Want the news summarized?
Subscribe to The Morning Report.

Statement: “Class sizes are exploding. They’re looking at 30 kids per teacher ratio in kindergarten through third grade next year,” San Diego Unified school board candidate Kevin Beiser said at a voiceofsandiego.org school board candidates forum May 20.

Determination: Barely True

Analysis: Keeping class sizes small is a centerpiece of Beiser’s campaign for school board. During our debate, Beiser said he’d back a parcel tax to avert a coming explosion in class sizes.

But Beiser was a little bit off on class size increases. Classes now hover around 24 students per teacher in the youngest grades and won’t rise to 30 students next school year, according to both the school district and the teachers union. But San Diego Unified has indicated it could happen in the future.

How? In a budget report for the school board this March, San Diego Unified said it might increase its K-3 class sizes to help balance its budget for the following 2011-2012 school year. Kindergarten classes would grow as large as 29.7 students per teacher, close to what Beiser said.

The same report says class sizes in grades 1 through 3 would be at “maximum allowed.” What does that mean? The teachers union contract says in grades 1 and 2, classes can’t exceed an average size of 25.5 students and grade 3 can’t exceed an average of 31.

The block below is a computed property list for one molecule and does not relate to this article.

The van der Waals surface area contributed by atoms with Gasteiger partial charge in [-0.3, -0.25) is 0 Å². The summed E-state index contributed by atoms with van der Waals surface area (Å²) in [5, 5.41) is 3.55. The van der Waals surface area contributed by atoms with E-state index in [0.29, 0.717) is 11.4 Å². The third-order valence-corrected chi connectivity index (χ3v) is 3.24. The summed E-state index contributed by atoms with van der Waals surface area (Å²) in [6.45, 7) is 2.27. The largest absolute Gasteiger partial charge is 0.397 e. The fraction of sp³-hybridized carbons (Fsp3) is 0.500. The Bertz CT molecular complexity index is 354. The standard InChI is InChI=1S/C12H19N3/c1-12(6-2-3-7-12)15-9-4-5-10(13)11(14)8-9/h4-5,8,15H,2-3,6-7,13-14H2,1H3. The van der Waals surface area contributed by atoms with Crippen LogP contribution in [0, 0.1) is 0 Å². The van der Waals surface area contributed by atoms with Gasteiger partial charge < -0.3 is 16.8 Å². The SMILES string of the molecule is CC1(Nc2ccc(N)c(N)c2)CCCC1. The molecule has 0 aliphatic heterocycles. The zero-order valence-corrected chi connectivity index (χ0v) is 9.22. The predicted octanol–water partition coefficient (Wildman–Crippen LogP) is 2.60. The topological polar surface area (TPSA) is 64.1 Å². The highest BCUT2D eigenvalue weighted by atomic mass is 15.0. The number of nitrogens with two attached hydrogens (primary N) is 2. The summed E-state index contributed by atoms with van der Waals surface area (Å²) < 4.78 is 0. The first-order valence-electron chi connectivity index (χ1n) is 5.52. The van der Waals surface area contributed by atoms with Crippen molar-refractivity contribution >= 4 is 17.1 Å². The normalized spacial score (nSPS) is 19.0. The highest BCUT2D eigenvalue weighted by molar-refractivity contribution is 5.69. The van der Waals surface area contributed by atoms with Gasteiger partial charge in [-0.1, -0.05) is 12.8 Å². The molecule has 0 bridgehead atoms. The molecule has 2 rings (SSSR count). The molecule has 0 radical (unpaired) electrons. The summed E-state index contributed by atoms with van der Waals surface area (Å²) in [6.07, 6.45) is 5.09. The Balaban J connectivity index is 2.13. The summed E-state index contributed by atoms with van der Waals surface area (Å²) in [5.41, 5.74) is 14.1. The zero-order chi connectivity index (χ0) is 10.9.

Individual classes can vary in size, but these rules mean that San Diego Unified can’t make classes with 30 students the norm in grades 1 or 2. So the school district has reported that in two years, it’s possible that class sizes could swell to 30 students in kindergarten and in grade 3, but not in between.

However, it’s important to note that budget reports for two years in the future are preliminary. The same list also includes such extreme options as eliminating all librarians and vice principals, which school board members say they plan to avoid if at all possible.

Though Beiser got the timing and some of the details wrong on a coming class size increase, we’re dubbing this as barely true since the larger point that Beiser is making — that the school district is considering significantly larger classes in the future — is rooted in fact.

If you disagree with our determination or analysis, please express your thoughts in the comments section of this blog post. Explain your reasoning.

You can also e-mail new Fact Check suggestions to factcheck@voiceofsandiego.org. What claim should we explore next?

— EMILY ALPERT

Summer Polacek

Summer Polacek was formerly the Development Manager at Voice of San Diego.

Leave a comment

Your email address will not be published.

This site uses Akismet to reduce spam. Learn how your comment data is processed.